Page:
When you spend your career as a teacher and a pastor, as I have, you make a lot of friends. And this time of year, it can feel like they’re all grieving. I know a woman whose father died on Christmas Eve. Another friend’s brother was murdered on December 22nd. Last week, a remarkable young woman who’d joined my church this year took her own life.
Sorry to be melodramatic here, but sometimes it seems like people are dying everywhere.
And even if you or your loved ones don’t have one of these anniversaries you’d rather not celebrate this holiday season, chances are a number of people you’ll be with this week — perhaps yourself included — are looking around and grieving the loss of someone who’s not there to share the moment as well.
Other than drowning ourselves in eggnog — tempting, but trust me, a move you’ll regret — what can we do this week with all our loss?
1. Get out of the house
Thankfully, this happens for most of us pretty naturally around the holidays. At least now and then, we have places to go other than our work. But even if we don’t, we’ve got to find them. And then — the harder part, for most of us — we have to pick our spots and talk about our grief with the people we’re with.
I run a weekly men’s group that’s got a couple of recovering addicts in it, and they’ve helped us all have some of the most candid conversations I’ve ever had about the things we do when we feel like garbage. And one of the things we’ve all agreed on is that in when we feel low, our instincts don’t serve us very well. We crave distraction and isolation when we’re down, when the thing we need is undistracted togetherness.
So you use alcohol or porn or whatever to avoid your problems, and you feel ashamed, so you withdraw from open company with other people and look for something to distract yourself from your shame or pain. Which often leads you right back to the alcohol or the porn or whatever it was that got that vicious cycle going. What you need is the freedom to openly be yourself with other people and so to stop accumulating more problems and more distractions.
The same is true in a way with grief. We feel low, so we don’t have the energy to go be with others. Or we wonder if anyone will care or understand, so we keep our mouths shut around them. Which doesn’t do them or us any good. Our friends and family get a fake and shallow version of our company, and we get, well, nothing.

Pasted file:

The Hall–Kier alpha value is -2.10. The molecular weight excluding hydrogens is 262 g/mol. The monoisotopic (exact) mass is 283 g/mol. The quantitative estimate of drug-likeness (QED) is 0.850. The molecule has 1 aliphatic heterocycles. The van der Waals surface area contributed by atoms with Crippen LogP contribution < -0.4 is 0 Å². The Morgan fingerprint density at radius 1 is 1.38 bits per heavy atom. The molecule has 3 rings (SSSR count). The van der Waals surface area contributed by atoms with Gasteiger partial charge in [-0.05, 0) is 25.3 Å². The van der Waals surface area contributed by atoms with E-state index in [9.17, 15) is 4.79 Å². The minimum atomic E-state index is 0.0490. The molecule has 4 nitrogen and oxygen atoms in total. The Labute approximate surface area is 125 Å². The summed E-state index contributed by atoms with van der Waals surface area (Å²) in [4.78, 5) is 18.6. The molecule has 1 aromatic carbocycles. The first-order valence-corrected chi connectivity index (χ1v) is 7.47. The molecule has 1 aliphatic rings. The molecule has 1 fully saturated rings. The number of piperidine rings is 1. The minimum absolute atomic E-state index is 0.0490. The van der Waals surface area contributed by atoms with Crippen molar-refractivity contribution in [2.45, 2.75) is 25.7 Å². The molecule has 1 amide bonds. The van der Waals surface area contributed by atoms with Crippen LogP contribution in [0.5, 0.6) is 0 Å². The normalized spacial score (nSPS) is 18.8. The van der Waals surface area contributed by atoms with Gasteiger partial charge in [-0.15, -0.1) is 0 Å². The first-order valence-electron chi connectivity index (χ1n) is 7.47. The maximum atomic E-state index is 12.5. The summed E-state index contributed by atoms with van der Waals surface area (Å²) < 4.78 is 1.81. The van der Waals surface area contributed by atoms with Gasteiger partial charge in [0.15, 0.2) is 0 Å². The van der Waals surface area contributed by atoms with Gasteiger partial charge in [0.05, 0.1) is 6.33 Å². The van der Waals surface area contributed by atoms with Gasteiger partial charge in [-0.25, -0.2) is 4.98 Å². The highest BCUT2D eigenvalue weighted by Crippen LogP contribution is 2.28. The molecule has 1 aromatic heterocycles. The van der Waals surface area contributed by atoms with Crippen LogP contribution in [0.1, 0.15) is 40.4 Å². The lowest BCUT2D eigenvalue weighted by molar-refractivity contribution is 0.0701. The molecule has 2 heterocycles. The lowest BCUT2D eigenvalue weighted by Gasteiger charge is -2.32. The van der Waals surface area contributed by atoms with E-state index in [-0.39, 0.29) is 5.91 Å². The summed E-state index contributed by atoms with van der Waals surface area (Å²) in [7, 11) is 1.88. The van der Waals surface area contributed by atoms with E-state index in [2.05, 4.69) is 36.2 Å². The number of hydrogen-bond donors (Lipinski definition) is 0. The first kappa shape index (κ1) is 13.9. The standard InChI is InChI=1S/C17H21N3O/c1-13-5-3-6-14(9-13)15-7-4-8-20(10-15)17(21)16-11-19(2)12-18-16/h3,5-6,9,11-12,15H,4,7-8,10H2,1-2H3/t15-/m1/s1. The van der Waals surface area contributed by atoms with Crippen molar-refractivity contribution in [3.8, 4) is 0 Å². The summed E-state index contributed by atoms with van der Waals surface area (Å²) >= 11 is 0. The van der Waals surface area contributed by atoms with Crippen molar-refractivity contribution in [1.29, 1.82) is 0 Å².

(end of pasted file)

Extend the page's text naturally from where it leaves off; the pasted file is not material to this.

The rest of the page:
So go to a party or a meal or a worship service or whatever. Even go to more than one. And if asked how you’re doing, say that you’re down. Not everyone will be very helpful with this information. Some people will sort of grimace and walk away. But you’ll have the chance to be who you are, and you just might get some empathy, which will likely feel pretty good.
2. Be where you’ve got to be
You may wish you were happier, or someone may tell you to cheer up, but the heart’s going to go where the heart’s going to go, and you’ve got to let it. Sure, the stages of grief move through denial and isolation, anger, bargaining, and depression on toward acceptance. But they don’t usually move that linearly and often not at the pace you’d expect. So be where you’re going to be.
I mentioned that a wonderful young adult I knew took her life last week. We hadn’t had a long history together, but I’d been a confessor and friend to her this fall, had visited her in the hospital, and felt a kind of bond with her. And last night, in the middle of typing an email to some colleagues, I looked up at my wife and told her just how sad I realized I felt. And she walked up behind me and took my hand, and I just started to cry. A good, hard cry.
And that, to be honest, felt pretty good.
If you need to grieve, then going ahead and doing that feels a lot better than stuffing it in.
3. Know you’re not alone
Have you ever noticed how full of pain the Christmas story is? From the rejects and prostitutes in Jesus’ ancestry, to the drama and near-divorce of Mary’s pregnancy, to the grubby setting of Jesus’ birth and the raging tyrant that drives baby Jesus into exile and butchers his neighbors, it’s pretty bleak stuff, this setting of Jesus’ birth.
Amongst the many other reasons for this, I think it underscores what Jesus’ followers later came to think about the meaning of his life for them. That in becoming one of us, God knows all that we go through, from the inside.
So amongst the other things that Christmas tells us is that Jesus knows our grief and is more than happy to sit with us in it, even if our friends and family don’t know how. Take a walk and tell Jesus how you’re doing, or sit down and write to him on your laptop, or in a journal. And invite Jesus to help you see and know how he is with you.
4. Ask Jesus to fight for life
No matter what spin we put on it, death is a curse. It’s a nasty awful undoing of life that we experience secondhand again and again until it comes for us. And when we’re grieving, we feel the offense of all this, as we should.
But at the heart of Christmas is the seed of Jesus’ mission for death itself to die. For life to eclipse it in every form. So that sweet baby Jesus in the manger is a death-beating slugger in the making. One who’s ready to step into our corner and fight on our behalves. So ask him to. Ask Jesus to fight for life in the people you know who are dying, literally or metaphorically. Ask Jesus to say hi to the ones you miss and take good care of them.
Ask Jesus to fight for life in you, to hold the tears of your grief and grow something new and hopeful right in the midst of them.
As you grieve this Christmastime, may you find the space to do just that, and to do it with friends, and to one day look up and be surprised at just how full of life you are again.